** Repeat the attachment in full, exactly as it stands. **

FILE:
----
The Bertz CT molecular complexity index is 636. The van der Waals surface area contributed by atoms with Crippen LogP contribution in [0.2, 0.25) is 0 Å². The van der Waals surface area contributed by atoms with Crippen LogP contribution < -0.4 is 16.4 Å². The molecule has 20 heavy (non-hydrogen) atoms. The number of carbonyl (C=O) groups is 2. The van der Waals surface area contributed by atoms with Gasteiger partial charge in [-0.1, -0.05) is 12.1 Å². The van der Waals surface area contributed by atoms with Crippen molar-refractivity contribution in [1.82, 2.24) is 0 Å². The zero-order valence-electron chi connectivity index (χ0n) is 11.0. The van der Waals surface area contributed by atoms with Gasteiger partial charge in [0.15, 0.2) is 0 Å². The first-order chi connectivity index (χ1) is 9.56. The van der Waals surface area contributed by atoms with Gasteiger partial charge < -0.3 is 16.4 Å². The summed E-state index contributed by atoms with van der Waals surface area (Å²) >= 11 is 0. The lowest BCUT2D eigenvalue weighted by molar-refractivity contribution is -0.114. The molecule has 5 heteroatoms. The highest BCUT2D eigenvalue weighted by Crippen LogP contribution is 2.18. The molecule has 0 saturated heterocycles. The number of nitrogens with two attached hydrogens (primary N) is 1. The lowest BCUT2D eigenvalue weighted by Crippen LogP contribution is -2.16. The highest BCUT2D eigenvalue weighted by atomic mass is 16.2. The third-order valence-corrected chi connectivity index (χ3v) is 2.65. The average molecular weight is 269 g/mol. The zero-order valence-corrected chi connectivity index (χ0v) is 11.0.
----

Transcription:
The Bertz CT molecular complexity index is 636. The van der Waals surface area contributed by atoms with Crippen LogP contribution in [0.2, 0.25) is 0 Å². The van der Waals surface area contributed by atoms with Crippen LogP contribution < -0.4 is 16.4 Å². The molecule has 20 heavy (non-hydrogen) atoms. The number of carbonyl (C=O) groups is 2. The van der Waals surface area contributed by atoms with Gasteiger partial charge in [-0.1, -0.05) is 12.1 Å². The van der Waals surface area contributed by atoms with Crippen molar-refractivity contribution in [1.82, 2.24) is 0 Å². The zero-order valence-electron chi connectivity index (χ0n) is 11.0. The van der Waals surface area contributed by atoms with Gasteiger partial charge in [0.15, 0.2) is 0 Å². The first-order chi connectivity index (χ1) is 9.56. The van der Waals surface area contributed by atoms with Gasteiger partial charge < -0.3 is 16.4 Å². The summed E-state index contributed by atoms with van der Waals surface area (Å²) >= 11 is 0. The lowest BCUT2D eigenvalue weighted by molar-refractivity contribution is -0.114. The molecule has 5 heteroatoms. The highest BCUT2D eigenvalue weighted by Crippen LogP contribution is 2.18. The molecule has 0 saturated heterocycles. The number of nitrogens with two attached hydrogens (primary N) is 1. The lowest BCUT2D eigenvalue weighted by Crippen LogP contribution is -2.16. The highest BCUT2D eigenvalue weighted by atomic mass is 16.2. The third-order valence-corrected chi connectivity index (χ3v) is 2.65. The average molecular weight is 269 g/mol. The zero-order valence-corrected chi connectivity index (χ0v) is 11.0.